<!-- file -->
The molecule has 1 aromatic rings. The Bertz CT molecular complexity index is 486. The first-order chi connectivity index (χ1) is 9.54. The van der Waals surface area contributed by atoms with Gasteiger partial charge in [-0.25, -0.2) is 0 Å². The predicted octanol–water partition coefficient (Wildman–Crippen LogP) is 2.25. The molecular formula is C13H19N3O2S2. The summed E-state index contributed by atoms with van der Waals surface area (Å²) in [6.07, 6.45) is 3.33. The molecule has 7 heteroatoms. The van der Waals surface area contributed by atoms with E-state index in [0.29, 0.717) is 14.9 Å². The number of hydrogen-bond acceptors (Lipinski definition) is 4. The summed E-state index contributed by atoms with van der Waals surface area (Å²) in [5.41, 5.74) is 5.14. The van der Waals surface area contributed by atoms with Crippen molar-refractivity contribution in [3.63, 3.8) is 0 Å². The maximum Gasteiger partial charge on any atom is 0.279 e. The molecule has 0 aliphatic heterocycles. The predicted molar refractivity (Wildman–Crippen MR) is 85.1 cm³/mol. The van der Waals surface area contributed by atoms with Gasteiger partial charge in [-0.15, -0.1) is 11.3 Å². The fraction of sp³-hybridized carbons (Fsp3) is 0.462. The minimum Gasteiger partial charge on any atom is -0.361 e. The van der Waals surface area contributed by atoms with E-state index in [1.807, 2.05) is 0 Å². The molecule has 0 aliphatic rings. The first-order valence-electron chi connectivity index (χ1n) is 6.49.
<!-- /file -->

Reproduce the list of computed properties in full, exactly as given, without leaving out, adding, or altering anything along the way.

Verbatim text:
The molecule has 1 aromatic rings. The Bertz CT molecular complexity index is 486. The first-order chi connectivity index (χ1) is 9.54. The van der Waals surface area contributed by atoms with Gasteiger partial charge in [-0.25, -0.2) is 0 Å². The predicted octanol–water partition coefficient (Wildman–Crippen LogP) is 2.25. The molecular formula is C13H19N3O2S2. The summed E-state index contributed by atoms with van der Waals surface area (Å²) in [6.07, 6.45) is 3.33. The molecule has 7 heteroatoms. The van der Waals surface area contributed by atoms with E-state index in [0.29, 0.717) is 14.9 Å². The number of hydrogen-bond acceptors (Lipinski definition) is 4. The summed E-state index contributed by atoms with van der Waals surface area (Å²) in [5.41, 5.74) is 5.14. The van der Waals surface area contributed by atoms with Crippen molar-refractivity contribution in [3.63, 3.8) is 0 Å². The maximum Gasteiger partial charge on any atom is 0.279 e. The molecule has 0 aliphatic heterocycles. The predicted molar refractivity (Wildman–Crippen MR) is 85.1 cm³/mol. The van der Waals surface area contributed by atoms with Gasteiger partial charge in [-0.15, -0.1) is 11.3 Å². The fraction of sp³-hybridized carbons (Fsp3) is 0.462. The minimum Gasteiger partial charge on any atom is -0.361 e. The van der Waals surface area contributed by atoms with E-state index in [1.807, 2.05) is 0 Å². The molecule has 0 aliphatic rings. The first-order valence-electron chi connectivity index (χ1n) is 6.49.